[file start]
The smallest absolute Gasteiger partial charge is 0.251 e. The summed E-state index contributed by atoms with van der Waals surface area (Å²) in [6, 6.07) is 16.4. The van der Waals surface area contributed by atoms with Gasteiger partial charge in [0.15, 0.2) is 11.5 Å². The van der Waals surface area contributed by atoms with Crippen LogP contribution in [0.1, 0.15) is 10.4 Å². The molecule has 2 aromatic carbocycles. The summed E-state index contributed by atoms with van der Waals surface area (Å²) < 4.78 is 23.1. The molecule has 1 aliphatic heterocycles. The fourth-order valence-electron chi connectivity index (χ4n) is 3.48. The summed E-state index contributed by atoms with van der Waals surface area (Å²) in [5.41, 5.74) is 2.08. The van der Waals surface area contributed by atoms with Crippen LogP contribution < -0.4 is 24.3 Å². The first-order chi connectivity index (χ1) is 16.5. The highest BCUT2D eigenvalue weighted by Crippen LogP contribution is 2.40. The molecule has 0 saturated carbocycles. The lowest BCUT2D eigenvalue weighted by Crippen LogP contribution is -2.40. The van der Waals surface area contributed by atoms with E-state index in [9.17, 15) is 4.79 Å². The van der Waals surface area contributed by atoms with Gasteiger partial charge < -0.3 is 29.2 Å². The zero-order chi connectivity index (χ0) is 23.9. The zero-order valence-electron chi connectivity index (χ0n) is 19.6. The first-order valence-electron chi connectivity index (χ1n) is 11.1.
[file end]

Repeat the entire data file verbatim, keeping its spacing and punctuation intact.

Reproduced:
The smallest absolute Gasteiger partial charge is 0.251 e. The summed E-state index contributed by atoms with van der Waals surface area (Å²) in [6, 6.07) is 16.4. The van der Waals surface area contributed by atoms with Gasteiger partial charge in [0.15, 0.2) is 11.5 Å². The van der Waals surface area contributed by atoms with Crippen LogP contribution in [0.1, 0.15) is 10.4 Å². The molecule has 2 aromatic carbocycles. The summed E-state index contributed by atoms with van der Waals surface area (Å²) < 4.78 is 23.1. The molecule has 1 aliphatic heterocycles. The fourth-order valence-electron chi connectivity index (χ4n) is 3.48. The summed E-state index contributed by atoms with van der Waals surface area (Å²) in [5.41, 5.74) is 2.08. The van der Waals surface area contributed by atoms with Crippen LogP contribution < -0.4 is 24.3 Å². The first-order chi connectivity index (χ1) is 16.5. The highest BCUT2D eigenvalue weighted by Crippen LogP contribution is 2.40. The molecule has 0 saturated carbocycles. The lowest BCUT2D eigenvalue weighted by Crippen LogP contribution is -2.40. The van der Waals surface area contributed by atoms with E-state index in [9.17, 15) is 4.79 Å². The van der Waals surface area contributed by atoms with Gasteiger partial charge < -0.3 is 29.2 Å². The zero-order chi connectivity index (χ0) is 23.9. The zero-order valence-electron chi connectivity index (χ0n) is 19.6. The first-order valence-electron chi connectivity index (χ1n) is 11.1.